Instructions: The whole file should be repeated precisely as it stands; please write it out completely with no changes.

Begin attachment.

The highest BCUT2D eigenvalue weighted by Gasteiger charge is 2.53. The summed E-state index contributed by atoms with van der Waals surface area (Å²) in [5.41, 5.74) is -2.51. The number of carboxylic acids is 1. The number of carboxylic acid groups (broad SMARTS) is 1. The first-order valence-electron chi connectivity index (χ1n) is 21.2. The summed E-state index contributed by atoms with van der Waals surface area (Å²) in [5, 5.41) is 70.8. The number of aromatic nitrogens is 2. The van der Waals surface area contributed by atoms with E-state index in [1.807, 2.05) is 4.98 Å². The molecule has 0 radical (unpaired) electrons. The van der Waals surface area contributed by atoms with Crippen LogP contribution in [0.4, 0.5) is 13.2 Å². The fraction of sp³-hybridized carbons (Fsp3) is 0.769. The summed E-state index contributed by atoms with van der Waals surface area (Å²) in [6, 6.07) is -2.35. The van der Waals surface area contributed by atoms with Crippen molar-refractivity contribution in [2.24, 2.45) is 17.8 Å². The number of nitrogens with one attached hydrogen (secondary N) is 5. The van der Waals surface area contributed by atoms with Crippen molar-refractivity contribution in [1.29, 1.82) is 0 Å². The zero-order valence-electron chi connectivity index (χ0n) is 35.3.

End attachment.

The highest BCUT2D eigenvalue weighted by Gasteiger charge is 2.53. The summed E-state index contributed by atoms with van der Waals surface area (Å²) in [5.41, 5.74) is -2.51. The number of carboxylic acids is 1. The number of carboxylic acid groups (broad SMARTS) is 1. The first-order valence-electron chi connectivity index (χ1n) is 21.2. The summed E-state index contributed by atoms with van der Waals surface area (Å²) in [5, 5.41) is 70.8. The number of aromatic nitrogens is 2. The van der Waals surface area contributed by atoms with E-state index in [1.807, 2.05) is 4.98 Å². The molecule has 0 radical (unpaired) electrons. The van der Waals surface area contributed by atoms with Crippen LogP contribution in [0.4, 0.5) is 13.2 Å². The fraction of sp³-hybridized carbons (Fsp3) is 0.769. The summed E-state index contributed by atoms with van der Waals surface area (Å²) in [6, 6.07) is -2.35. The van der Waals surface area contributed by atoms with Crippen molar-refractivity contribution in [2.24, 2.45) is 17.8 Å². The number of nitrogens with one attached hydrogen (secondary N) is 5. The van der Waals surface area contributed by atoms with Crippen molar-refractivity contribution in [1.29, 1.82) is 0 Å². The zero-order valence-electron chi connectivity index (χ0n) is 35.3.